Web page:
So slow , but sure of its success, this giant turtle of Aldabra ( Aldabrachelys gigantea ) seizes his prey: a baby bird. Thanks to this video, we now know that these giant tortoises also eat birds. Or, at least, that is what the researchers who have captured the images propose; since it does not seem something casual or unique.
In the video we see a female giant tortoise walking slowly and throwing bites towards its possible prey, which is on a log. The victim is a baby that cannot fly of tinea picofina ( Anous tenuirostris ) that, although it does not appear in the images, had just fallen out of the nest, as explained from the Agency SINC .
“I couldn’t believe what I was seeing,” said University of Cambridge biologist Justin Gerlach , as collected Science Alert . “It was horrifying and amazing at the same time.”
for the first time hunting birds
At study published in the scientific journal Current Biology is explained as the “first documented observation of a turtle deliberately attacking and consuming another animal.” In fact, the hunt lasted about seven minutes , including the moment the video captures, which barely lasts two minutes and shows the final blow that ends with the baby bird.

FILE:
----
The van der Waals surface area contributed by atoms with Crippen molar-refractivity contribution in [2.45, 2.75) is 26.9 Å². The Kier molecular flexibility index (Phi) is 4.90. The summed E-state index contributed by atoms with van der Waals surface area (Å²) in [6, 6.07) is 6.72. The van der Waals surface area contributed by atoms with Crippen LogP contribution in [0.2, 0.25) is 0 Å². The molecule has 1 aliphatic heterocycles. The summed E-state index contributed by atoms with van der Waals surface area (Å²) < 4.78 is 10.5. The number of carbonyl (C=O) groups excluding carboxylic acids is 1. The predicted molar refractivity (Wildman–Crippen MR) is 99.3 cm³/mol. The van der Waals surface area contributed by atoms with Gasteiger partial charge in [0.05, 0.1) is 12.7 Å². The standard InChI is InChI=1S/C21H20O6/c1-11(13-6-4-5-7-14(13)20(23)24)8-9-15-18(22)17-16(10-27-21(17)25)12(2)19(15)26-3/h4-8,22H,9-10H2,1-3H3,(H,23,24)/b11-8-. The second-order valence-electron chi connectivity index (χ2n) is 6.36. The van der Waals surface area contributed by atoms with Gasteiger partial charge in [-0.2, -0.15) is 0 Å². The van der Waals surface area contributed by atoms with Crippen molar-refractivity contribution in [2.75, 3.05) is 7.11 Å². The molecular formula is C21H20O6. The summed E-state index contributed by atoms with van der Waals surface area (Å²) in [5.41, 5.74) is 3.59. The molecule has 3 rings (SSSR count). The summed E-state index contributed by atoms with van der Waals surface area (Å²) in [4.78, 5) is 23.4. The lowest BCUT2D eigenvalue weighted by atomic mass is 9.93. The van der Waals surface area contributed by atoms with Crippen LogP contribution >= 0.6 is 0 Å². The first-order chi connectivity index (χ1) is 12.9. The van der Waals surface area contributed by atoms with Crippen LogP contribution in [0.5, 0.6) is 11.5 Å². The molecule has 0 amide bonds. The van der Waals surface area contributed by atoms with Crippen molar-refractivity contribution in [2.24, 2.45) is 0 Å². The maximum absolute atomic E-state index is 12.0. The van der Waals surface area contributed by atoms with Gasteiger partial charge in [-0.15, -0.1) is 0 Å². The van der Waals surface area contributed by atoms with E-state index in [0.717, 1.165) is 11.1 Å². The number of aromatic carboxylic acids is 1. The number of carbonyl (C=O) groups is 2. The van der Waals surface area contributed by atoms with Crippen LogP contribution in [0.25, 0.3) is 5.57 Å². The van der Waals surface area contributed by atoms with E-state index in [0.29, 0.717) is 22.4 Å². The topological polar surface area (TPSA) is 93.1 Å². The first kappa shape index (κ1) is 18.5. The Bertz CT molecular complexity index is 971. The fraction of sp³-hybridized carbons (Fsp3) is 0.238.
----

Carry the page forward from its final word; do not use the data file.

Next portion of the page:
“I looked directly at the tinea picofina and walked towards the baby,” he adds. “This was very, very strange. And totally different from normal turtle behavior “. Or, at least, the behavior that we consider normal . Because this recording opens the doors to get to know these giant tortoises better.
In fact, from what we know so far of the TO. gigantea is that they are “mainly herbivorous”. However, it is not the first time that they have eaten other animals. What’s more, in the study itself, the researchers say that “there have been anecdotal reports of turtles crushing crabs with their shells “. But also of other animals that although they are “mainly herbivores” have eaten “birds” or “consume carrion”.
The place where the video was recorded is the forests of Fregate Island, in the Seychelles , archipelago off the coast from Somalia and Kenya. Pictures were taken by Anna Zora , deputy director of conservation and sustainability of the Fregate Island Foundation.
In short , despite the fact that we believe that we already know everything about the animals we live with on Earth; once again nature surprises us again. And we still have a lot to learn about giant tortoises.